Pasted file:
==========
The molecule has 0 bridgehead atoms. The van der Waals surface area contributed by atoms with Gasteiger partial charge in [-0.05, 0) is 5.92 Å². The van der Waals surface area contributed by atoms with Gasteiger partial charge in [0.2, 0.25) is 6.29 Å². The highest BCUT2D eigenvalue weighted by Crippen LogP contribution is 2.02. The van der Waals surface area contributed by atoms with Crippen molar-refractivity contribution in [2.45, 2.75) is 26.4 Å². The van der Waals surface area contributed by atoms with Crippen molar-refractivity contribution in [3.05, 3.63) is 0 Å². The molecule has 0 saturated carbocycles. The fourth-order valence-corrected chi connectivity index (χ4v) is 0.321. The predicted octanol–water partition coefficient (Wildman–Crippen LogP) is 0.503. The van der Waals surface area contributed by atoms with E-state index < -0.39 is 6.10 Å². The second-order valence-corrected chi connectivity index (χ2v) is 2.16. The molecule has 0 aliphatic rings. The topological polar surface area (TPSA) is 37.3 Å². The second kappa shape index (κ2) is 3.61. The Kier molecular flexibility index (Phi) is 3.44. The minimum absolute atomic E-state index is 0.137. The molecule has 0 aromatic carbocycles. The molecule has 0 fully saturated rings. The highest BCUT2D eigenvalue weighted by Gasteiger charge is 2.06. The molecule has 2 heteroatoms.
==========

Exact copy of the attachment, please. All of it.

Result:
The molecule has 0 bridgehead atoms. The van der Waals surface area contributed by atoms with Gasteiger partial charge in [-0.05, 0) is 5.92 Å². The van der Waals surface area contributed by atoms with Gasteiger partial charge in [0.2, 0.25) is 6.29 Å². The highest BCUT2D eigenvalue weighted by Crippen LogP contribution is 2.02. The van der Waals surface area contributed by atoms with Crippen molar-refractivity contribution in [2.45, 2.75) is 26.4 Å². The van der Waals surface area contributed by atoms with Crippen molar-refractivity contribution in [3.05, 3.63) is 0 Å². The molecule has 0 saturated carbocycles. The fourth-order valence-corrected chi connectivity index (χ4v) is 0.321. The predicted octanol–water partition coefficient (Wildman–Crippen LogP) is 0.503. The van der Waals surface area contributed by atoms with E-state index < -0.39 is 6.10 Å². The second-order valence-corrected chi connectivity index (χ2v) is 2.16. The molecule has 0 aliphatic rings. The topological polar surface area (TPSA) is 37.3 Å². The second kappa shape index (κ2) is 3.61. The Kier molecular flexibility index (Phi) is 3.44. The minimum absolute atomic E-state index is 0.137. The molecule has 0 aromatic carbocycles. The molecule has 0 fully saturated rings. The highest BCUT2D eigenvalue weighted by Gasteiger charge is 2.06. The molecule has 2 heteroatoms.